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Title: Evaluating process and outcome in the education of general practitioners
Author: Peile, Edward Basil.
Awarding Body: Oxford Brookes University
Current Institution: Oxford Brookes University
Date of Award: 2003
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I set out to develop methodologies linking the educational processes adopted by General Practitioner trainers to outcomes, in terms of quality performance by their learners in later life as doctors. Evidence about educational process and about quality of practice must be collected and analysed in a format that takes full account of the judgements to be made for formative and summative assessment. This work iterates between considerations of evidence and judgements The first of three phases of research established a framework of categories and dimensions by which to describe educational behaviours of GP Trainers. This involved interviewing trained practitioners to find what had been of lasting value from training. The categories deriving from a Grounded Theoretical approach have proved useful in practice and have been incorporated into training assessments. Second Phase Research involved refining data collection methods for assessing prevalent educational behaviours in training practices. The process by which judgements are made about training was analysed and developed in the light of research findings, which support a trend towards self-assessment by trainers. The complexity of evidence collection is such that even experienced visiting teams struggled to construct meaningful aggregations across several categories in the course of a brief visit. Their limited data best serves to validate the self-assessments of trainers, carried out over an extended period of training, and involving potentially beneficial reflection-in-action and reflection-on-action. Finally, 31General Practitioners engaged in a pilot study of Insight 360® assessments of quality practice. Their self-assessments were compared against 331 patient assessments and 237 colleague perceptions. Literature review and preliminary experiments led to the conclusion that Multilevel Modelling (MLM) techniques are best suited to such data analysis. Even with small numbers, valid findings emerged around gender influences on self-perception, reinforcing the conclusion that MLM is needed if we are to relate complex data around quality of practice to the level of prior educational experience. .. Using the framework developed in this project, trainers can now be encouraged to examine their prevalent educational behaviours and record the evidence for formative and summative assessment. This work gives confidence that accumulated 3600 assessments of practitioners may in future be analysed using MLM techniques to shed light on different quality outcomes of varying educational processes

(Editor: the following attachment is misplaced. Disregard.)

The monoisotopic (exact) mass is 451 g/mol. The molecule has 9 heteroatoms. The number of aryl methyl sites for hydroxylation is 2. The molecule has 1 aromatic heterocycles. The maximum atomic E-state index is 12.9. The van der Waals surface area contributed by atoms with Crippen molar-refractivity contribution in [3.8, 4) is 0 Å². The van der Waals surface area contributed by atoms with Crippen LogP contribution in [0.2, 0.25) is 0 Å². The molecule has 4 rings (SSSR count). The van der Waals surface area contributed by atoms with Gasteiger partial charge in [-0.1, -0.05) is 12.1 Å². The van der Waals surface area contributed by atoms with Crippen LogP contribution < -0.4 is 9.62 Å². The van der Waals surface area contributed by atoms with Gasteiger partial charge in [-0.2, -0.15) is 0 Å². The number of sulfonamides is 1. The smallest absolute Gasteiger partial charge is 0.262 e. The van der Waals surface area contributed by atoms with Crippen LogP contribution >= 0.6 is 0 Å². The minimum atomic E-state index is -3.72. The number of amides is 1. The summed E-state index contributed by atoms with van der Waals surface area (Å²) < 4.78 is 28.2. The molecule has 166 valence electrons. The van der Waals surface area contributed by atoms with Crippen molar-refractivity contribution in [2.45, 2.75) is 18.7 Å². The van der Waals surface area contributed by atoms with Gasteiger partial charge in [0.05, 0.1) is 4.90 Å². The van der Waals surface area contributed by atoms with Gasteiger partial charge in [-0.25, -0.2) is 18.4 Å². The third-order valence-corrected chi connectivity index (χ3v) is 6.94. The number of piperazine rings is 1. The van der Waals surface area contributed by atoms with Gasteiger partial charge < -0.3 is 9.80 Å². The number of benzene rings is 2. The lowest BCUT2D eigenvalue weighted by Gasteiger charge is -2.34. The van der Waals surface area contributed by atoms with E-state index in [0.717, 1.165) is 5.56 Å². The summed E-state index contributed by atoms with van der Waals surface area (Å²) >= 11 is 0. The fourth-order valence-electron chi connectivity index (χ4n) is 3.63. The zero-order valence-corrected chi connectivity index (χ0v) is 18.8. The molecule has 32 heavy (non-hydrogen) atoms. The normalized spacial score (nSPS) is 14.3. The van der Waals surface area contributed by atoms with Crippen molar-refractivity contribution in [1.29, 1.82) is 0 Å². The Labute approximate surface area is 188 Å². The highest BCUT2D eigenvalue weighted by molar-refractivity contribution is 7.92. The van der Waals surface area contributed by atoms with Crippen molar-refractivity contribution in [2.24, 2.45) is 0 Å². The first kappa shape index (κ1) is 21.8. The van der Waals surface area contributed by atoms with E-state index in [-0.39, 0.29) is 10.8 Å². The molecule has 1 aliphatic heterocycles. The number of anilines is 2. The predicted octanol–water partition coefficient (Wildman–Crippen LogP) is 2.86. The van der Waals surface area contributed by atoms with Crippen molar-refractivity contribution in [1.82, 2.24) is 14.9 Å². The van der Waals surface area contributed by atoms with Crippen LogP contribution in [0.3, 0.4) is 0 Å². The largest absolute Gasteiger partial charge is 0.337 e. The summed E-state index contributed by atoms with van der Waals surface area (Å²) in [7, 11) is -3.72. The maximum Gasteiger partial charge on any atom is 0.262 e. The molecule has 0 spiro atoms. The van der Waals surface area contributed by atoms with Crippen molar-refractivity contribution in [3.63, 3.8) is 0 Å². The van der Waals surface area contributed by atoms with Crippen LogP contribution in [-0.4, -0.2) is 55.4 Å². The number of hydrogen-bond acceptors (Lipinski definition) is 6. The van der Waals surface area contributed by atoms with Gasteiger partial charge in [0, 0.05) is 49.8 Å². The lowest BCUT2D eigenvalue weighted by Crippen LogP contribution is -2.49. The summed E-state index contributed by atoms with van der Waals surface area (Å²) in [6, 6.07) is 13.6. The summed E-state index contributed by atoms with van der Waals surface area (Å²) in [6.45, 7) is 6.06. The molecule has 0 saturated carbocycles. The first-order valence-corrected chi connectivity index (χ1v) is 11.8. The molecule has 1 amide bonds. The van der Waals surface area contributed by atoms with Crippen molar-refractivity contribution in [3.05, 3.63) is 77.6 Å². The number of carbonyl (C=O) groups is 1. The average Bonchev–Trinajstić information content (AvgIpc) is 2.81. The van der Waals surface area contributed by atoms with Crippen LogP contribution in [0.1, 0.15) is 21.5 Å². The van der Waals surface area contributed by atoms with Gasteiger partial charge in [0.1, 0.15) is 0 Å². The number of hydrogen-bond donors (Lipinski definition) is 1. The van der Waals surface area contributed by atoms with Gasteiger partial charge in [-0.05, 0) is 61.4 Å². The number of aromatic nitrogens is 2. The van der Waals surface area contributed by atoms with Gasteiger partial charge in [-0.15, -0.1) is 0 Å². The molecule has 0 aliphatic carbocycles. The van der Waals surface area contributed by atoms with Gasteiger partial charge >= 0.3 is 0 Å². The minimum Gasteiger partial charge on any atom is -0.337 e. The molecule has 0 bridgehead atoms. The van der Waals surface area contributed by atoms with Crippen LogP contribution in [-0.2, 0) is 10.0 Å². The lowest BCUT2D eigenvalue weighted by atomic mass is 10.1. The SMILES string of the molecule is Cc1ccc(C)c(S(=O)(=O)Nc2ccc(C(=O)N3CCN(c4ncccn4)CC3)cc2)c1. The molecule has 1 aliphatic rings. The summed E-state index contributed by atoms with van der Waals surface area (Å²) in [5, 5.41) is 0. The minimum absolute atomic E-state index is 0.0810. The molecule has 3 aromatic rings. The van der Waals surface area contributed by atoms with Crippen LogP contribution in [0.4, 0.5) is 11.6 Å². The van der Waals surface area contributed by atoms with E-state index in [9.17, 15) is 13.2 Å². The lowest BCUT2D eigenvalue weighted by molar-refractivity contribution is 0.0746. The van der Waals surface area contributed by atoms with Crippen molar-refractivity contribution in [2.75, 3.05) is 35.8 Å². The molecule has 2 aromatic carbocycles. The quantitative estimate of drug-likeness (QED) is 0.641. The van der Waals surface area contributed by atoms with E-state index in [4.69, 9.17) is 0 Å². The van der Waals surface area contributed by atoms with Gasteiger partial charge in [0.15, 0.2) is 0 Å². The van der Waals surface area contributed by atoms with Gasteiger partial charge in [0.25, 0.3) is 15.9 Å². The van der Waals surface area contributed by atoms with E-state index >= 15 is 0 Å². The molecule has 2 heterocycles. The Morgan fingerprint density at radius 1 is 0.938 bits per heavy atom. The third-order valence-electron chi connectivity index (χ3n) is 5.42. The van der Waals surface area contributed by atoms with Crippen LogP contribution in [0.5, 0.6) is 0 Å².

Supervisor: Not available Sponsor: Not available
Qualification Name: Thesis (Ph.D.) Qualification Level: Doctoral
EThOS ID:  DOI: Not available
Keywords: Medical education Education Medicine Medical care